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Marks v. Alfa Group


May 11, 2009



Bartle, C.J.

Plaintiffs Bruce S. Marks and Marks, LLC, doing business as Marks & Sokolov, LLC, initiated this action against defendants: (1) Altimo Holdings & Investments Ltd. ("Altimo"), a holding company organized under the laws of the British Virgin Islands; (2) Crown Finance Foundation ("Crown"), a holding company organized under the laws of the Principality of Liechtenstein and incorrectly identified for docketing purposes as "Alfa Group"; and (3) Financial Dynamics, Ltd. ("Financial"), a London-based "business communications consultancy" incorporated under the laws of England and Wales.

Before us is the motion of Crown under Rule 12(b)(5) of the Federal Rules of Civil Procedure to dismiss for failure to effect proper service and the cross-motion of plaintiffs to declare service valid or to permit service by alternative means.*fn1


A plaintiff must satisfy the procedural requirement of service of summons and a copy of the complaint before a federal court may exercise personal jurisdiction over a defendant. Omni Capital Int'l, Ltd. v. Rudolf Wolff & Co., 484 U.S. 97, 104 (1987); Fed. R. Civ. P. 4. A defendant may seek to dismiss the complaint on the basis that service has not been properly made. Fed. R. Civ. P. 12(b)(5). The burden of proof is on the party asserting the validity of service. Grand Entm't Group, Ltd. v. Star Media Sales, Inc., 988 F.2d 476 (3d Cir. 1993).

Pertinent parts of Rule 4(f), which governs service upon individuals and corporations in a foreign country, allow for service of process:

(1) by any internationally agreed means of service that is reasonably calculated to give notice, such as those authorized by the Hague Convention on the Service Abroad of Judicial and Extrajudicial Documents;

(2) if there is no internationally agreed means ... by a method that is reasonably calculated to give notice:

(A) as prescribed by the foreign country's law for service in that country in an action in its courts of general jurisdiction; ... or

(C) unless prohibited by the foreign country's law, by: ...

(ii) using any form of mail that the clerk addresses and sends to the individual and that requires a signed receipt; or

(3) by other means not prohibited by international agreement, as the court orders.

Fed. R. Civ. P. 4(f); see also Fed. R. Civ. P. 4(h)(2). Because Liechtenstein is not a party to the Hague Convention or any other applicable international agreement, Crown cannot be served pursuant to Rule 4(f)(1). Consequently, plaintiffs attempted to serve Crown in the method prescribed by Rule 4(f)(2)(C)(ii), that is, by having the Clerk of the United States District Court for the Eastern District of Pennsylvania send a copy of the summons and complaint via registered mail to Crown's offices in Liechtenstein on December 15, 2008. The fate of that package, which made it as far as Switzerland, is unclear. No signed receipt was ever returned. Plaintiffs then sent a second package containing a copy of the summons and complaint to Liechtenstein via FedEx. Crown does not deny that it accepted that package on January 20, 2009, as evidenced by a signed receipt.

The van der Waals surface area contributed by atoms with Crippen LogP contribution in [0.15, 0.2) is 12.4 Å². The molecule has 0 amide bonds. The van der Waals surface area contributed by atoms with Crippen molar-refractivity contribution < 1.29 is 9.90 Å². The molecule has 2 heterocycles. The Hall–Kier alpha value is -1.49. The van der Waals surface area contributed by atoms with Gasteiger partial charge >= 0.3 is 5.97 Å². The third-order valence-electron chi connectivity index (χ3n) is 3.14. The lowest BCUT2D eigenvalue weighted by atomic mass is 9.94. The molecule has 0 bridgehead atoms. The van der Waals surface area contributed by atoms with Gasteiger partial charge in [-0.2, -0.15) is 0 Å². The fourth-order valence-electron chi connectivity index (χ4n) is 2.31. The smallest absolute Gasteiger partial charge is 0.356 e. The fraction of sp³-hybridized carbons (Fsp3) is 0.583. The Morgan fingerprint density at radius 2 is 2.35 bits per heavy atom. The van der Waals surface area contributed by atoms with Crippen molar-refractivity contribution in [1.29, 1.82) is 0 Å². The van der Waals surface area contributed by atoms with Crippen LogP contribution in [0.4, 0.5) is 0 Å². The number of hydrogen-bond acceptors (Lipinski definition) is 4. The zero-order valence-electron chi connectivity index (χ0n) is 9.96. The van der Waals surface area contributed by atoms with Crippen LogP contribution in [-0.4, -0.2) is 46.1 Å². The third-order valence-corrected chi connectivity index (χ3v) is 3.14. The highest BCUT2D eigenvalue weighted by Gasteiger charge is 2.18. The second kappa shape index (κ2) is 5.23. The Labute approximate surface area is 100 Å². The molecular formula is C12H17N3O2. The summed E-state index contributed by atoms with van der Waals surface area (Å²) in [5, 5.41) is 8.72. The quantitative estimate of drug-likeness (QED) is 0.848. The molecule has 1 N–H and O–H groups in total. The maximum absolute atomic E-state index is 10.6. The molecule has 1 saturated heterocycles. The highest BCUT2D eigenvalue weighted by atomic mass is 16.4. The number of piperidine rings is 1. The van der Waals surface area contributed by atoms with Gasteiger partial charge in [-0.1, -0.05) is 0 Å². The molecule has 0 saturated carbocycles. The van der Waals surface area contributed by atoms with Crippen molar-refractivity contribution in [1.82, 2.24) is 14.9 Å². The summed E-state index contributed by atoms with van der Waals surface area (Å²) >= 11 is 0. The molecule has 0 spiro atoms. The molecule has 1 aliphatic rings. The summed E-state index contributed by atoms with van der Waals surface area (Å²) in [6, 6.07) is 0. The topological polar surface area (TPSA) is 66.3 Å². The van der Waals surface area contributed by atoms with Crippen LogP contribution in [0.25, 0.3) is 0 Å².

Plaintiffs first ask that we declare valid their attempted service under Rule 4(f)(2)(C)(ii). Crown argues that the method of service described in Rule 4(f)(2)(C)(ii) and employed by plaintiffs here is "prohibited by" the laws of Liechtenstein and thus insufficient under Rule 12(b)(5). We agree with other courts in this district that "prohibited by" in that Rule allows service to be made by registered mail so long as that method is not expressly proscribed by the law of the foreign country where service is to be made. Trueposition, Inc. v. Sunon, Inc., Civ. A. No. 05-3023, 2006 WL 1686635, *13 (E.D. Pa. June 14, 2006).

The question before us is whether the law of Liechtenstein expressly prohibits service of a summons and complaint upon a resident corporation by registered mail from the Clerk of a United States District Court. Rule 44.1 of the Federal Rules of Civil Procedure states that: "In determining foreign law, the court may consider any relevant material or source, including testimony, whether or not submitted by a party or admissible under the Federal Rules of Evidence. The court's determination must be treated as a ruling on a question of law."